Having tested the capabilities of the UH-60 Black Hawk, Ukrainian commanders are satisfied and say they are ready to receive hundreds of U.S. helicopters of various types.
The Ukrainian Defense Ministry’s General Intelligence Directorate [GUR] issued a press release to show its degree of progress in mastering the UH-60 Black Hawk recently acquired from the U.S. company Ace Aeronautics LLC, noting that it is a machine that is ahead of Russian analogues such as the Mi-8 and Mi-24, excelling in maneuverability and speed.
The Defense Ministry’s GUR reported that, recently, special forces practiced landing battlefield combat groups, evacuation, rope disembarking (fast rope), as well as night flights. Soldiers and helicopter pilots noted that this combat vehicle is significantly ahead of the Soviet Mi-8 and Mi-24 analogues in almost all characteristics.
A satisfactory experience
“The helicopter impresses with its reliability, ease of operation and combat survivability,” said a flight engineer. According to him, Ukrainian crews mastered the Black Hawk extremely fast, in a matter of hours. “Having experience operating the Mi-8 and Mi-24, we flew the Black Hawk the first day we got it. They just sat down and flew,” commented one pilot.
According to the Ukrainian crew, the “Black Hawk” is many times more maneuverable than the Mi-8, and wins in terms of horizontal flight speed. The helicopter is capable of continuous flight for about three hours and can easily cover a distance of more than 600 kilometers.
This type of helicopter is designed to fire rockets and guided missiles of the “Hellfire” type, and is also designed to support infantry and carry various loads. A Black Hawk helicopter takes 3 to 4 seconds to offload a group of 12 fighters and evacuate as many from the battlefield.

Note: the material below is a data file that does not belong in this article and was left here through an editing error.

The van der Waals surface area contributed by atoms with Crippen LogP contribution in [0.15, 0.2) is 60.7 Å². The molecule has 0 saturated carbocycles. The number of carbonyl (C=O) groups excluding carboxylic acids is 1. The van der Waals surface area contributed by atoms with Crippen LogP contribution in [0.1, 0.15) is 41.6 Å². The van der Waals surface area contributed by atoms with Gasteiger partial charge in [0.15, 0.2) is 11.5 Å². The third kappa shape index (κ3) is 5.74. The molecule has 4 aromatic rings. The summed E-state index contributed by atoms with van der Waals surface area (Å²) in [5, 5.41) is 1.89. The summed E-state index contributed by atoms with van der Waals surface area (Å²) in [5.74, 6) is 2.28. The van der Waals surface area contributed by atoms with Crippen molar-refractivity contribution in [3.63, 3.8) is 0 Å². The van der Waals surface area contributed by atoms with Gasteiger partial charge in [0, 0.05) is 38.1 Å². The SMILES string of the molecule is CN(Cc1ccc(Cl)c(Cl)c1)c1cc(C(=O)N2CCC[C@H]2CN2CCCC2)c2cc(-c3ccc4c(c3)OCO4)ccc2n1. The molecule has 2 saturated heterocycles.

Ukraine looks forward to hundreds of helicopters of U.S. origin
“Over the past year, the level of our pilots has grown tremendously. Currently, Ukraine can easily accommodate about a hundred Black Hawk multirole helicopters, about 50 Apache attack helicopters and about 40-60 Chinook cargo helicopters. We could accept such a number with minimal time to retrain our pilots,” assures the first Ukrainian Black Hawk pilot, who carries the call sign “Master”.
According to Master, this Black Hawk is already actively participating in hostilities, including in enemy territory.
However, as the leaked secret Pentagon documents point out, as long as Russian air superiority over the battlefield is retained, the ability to resupply Ukrainian forces on the front lines by helicopters will continue to be severely diminished, regardless of the model used.